"Shelby County's lawsuit neither advanced Congress's purpose nor performed some service Congress needed help to accomplish," U.S. Court of Appeals judges said.

In May 2014, U.S. District Judge John Bates said in an opinion that the fee-shifting provision of the Voting Rights Act is meant to incentivize attorneys to pursue litigation that defends individual voting rights. Bates said Shelby County would have been entitled to fees only if it could prove its opponent's position was frivolous, unreasonable or without foundation.

Calls and emails to the attorney that represented Shelby County and the county manager's office weren't immediately returned.


Court upholds government's energy conservation program

By Sam Hananel
Associated Press

WASHINGTON (AP) - In a win for the Obama administration and environmental groups, the Supreme Court on Monday upheld a 5-year-old federal program that pays large electric customers to save energy during times of peak demand.

The justices ruled 6-2 that the Federal Energy Regulatory Commission had the authority to issue regulations aimed at conserving energy and preventing blackouts.

Supporters of the plan say it has saved billions in energy costs, improved reliability of the power grid and reduced air pollution since it was put in place in 2011. A coalition of utility companies, which have lost millions of dollars in profits under the rule, argued it was too generous and trampled state rights over retail electricity sales.

A federal appeals court ruled last year that the plan intrudes on state power because it affects the purchasing decisions of retail customers.

But the Supreme Court said the commission acted within its authority to regulate wholesale markets and was not attempting to regulate retail sales, which are governed by states.

Writing for the court, Justice Elena Kagan said even utility companies don't dispute that the plan curbs prices and enhances overall electric reliability, a key purpose of the Federal Power Act. The fact that retail sales are affected doesn't matter, she said.

"The commission's rule addresses - and addresses only - transactions occurring on the wholesale market," Kagan said.

The demand response program pays large electricity customers like retailers, schools and office buildings to reduce energy consumption on hot summer days and other times of peak demand. The reduction in power use means electric utilities don't need to turn on backup power plants, which cost more to run and boost electricity prices.

White House spokesman Frank Benenati called the ruling "good news for consumers, clean energy, reliability and the overall economy."

"This decision allows us to continue realizing billions in annual savings from innovative incentives and business models that ensure we use our electricity system efficiently, as we integrate more energy efficiency and renewable energy onto the power grid," he said.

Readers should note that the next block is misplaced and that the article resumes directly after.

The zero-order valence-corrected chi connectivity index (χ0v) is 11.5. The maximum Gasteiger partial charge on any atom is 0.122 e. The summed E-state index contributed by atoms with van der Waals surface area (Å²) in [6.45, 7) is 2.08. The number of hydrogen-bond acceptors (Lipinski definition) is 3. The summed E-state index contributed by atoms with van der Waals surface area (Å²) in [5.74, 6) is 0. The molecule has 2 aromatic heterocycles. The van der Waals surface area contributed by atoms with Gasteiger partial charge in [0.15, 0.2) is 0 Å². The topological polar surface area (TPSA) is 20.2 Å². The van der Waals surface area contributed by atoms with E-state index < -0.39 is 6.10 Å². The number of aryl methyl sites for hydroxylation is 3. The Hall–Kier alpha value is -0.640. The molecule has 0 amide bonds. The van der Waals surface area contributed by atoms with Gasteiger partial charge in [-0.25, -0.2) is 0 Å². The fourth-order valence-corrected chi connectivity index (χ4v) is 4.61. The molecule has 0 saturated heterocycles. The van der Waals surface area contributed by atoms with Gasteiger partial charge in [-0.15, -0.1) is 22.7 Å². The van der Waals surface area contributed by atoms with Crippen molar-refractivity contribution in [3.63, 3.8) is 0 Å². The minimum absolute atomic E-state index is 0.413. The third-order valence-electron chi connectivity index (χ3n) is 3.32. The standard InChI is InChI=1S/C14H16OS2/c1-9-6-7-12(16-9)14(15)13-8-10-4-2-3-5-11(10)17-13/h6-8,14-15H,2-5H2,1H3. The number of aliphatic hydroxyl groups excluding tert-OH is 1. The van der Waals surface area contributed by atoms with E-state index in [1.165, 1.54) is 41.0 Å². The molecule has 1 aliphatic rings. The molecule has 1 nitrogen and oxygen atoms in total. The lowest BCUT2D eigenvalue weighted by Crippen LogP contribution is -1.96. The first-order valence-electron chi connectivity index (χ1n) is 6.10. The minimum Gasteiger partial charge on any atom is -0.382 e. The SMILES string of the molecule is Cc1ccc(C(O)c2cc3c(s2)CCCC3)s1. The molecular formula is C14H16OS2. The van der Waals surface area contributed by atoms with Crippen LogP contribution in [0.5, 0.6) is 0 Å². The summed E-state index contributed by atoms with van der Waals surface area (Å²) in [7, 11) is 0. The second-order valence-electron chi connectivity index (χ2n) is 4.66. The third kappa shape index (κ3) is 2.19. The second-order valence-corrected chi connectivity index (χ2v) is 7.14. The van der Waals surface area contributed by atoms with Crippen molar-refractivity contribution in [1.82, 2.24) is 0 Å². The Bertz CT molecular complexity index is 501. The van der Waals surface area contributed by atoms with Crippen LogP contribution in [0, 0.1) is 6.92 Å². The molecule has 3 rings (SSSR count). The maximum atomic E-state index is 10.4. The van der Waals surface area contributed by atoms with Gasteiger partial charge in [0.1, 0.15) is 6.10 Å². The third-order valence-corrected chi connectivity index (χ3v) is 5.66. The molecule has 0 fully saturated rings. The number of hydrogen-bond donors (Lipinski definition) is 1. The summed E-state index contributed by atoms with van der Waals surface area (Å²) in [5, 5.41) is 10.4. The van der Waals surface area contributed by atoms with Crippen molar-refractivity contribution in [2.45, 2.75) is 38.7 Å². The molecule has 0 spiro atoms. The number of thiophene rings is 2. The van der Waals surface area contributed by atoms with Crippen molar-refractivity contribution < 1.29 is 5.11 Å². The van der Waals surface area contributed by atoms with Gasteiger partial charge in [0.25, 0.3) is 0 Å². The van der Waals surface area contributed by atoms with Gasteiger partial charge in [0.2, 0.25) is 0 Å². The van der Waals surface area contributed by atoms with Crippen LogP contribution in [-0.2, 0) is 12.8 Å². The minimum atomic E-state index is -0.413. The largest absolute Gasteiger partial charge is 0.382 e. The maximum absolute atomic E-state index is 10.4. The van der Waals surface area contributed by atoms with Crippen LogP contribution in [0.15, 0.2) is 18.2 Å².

The rule won wide praise from environmental groups because it curbed the need for utilities to build expensive and air-polluting power plants. The demand response program saved customers in the mid-Atlantic region nearly $12 billion in 2013, according to PJM Interconnection, which manages the wholesale power supply for all or part of 13 states.

"Today's decision is a victory for customer freedom, customer choice and the vibrant market for low cost clean energy," said Vicki Patton, general counsel for the Environmental Defense Fund.

But the rule has meant millions in lost profits for utilities. Those companies argued that the program impermissibly targets retail customers.

The regulation itself has remained in effect while the Supreme Court considered whether it was valid.

Justice Antonin Scalia dissented, saying the program does in fact regulate retail electricity sales "which are indisputably matters subject to regulation by the states and therefore off-limits to FERC." He was joined in dissent by Justice Clarence Thomas.

Justice Samuel Alito took no part in deciding the case. His most recent financial disclosure indicates he owns stock in Johnson Controls, Inc., which has a subsidiary, EnergyConnect, Inc., that is part of a group defending the commission's regulation.

One utility group critical of the plan, the American Public Power Association, said it supports demand response, but is against federal agencies overstepping their authority. Joe Nipper, a senior vice president of the group, said members object to "the inappropriate payment of the full wholesale energy price for demand response."


Justices won't let North Dakota enforce tough abortion law

WASHINGTON (AP) - The Supreme Court will not allow North Dakota to enforce a law banning abortions when a fetal heartbeat is detected as early as six weeks into a pregnancy.

The justices on Monday turned away the state's appeal of lower court rulings that struck down the 2013 fetal heartbeat law as unconstitutional. The law never took effect, and abortion rights supporters said it was the strictest anti-abortion measure in the country.

The high court last week rejected Arkansas' bid to enforce its own fetal heartbeat law, banning some abortions at 12 weeks. Both measures were struck down by a unanimous panel of three judges appointed by President George W. Bush to the St. Louis-based 8th U.S. Circuit Court of Appeals.

The judges said the laws were inconsistent with the standard set by the Supreme Court that generally ties abortion restrictions to the viability of the fetus. But the judges urged the Supreme Court to re-evaluate its abortion cases to take account of changes in medicine and science, and the wishes of elected state lawmakers. The current framework "discounts the legislative branch's recognized interest in protecting unborn children," Judge Bobby Shepherd wrote for the panel, which also included Judges William Benton and Lavenski Smith.

North Dakota's Republican-dominated legislature approved the law in 2013, though it was quickly put on hold after the state's lone abortion clinic, in Fargo, filed a lawsuit that July.

The Fargo clinic performs about 1,250 abortions a year and is served by out-of-state physicians licensed to practice in North Dakota. The nearest out-of-state abortion clinics are in Sioux Falls, South Dakota, and Minneapolis.

The case is Stenehjem v. MKB Management Corp., 15-627.

Published: Wed, Jan 27, 2016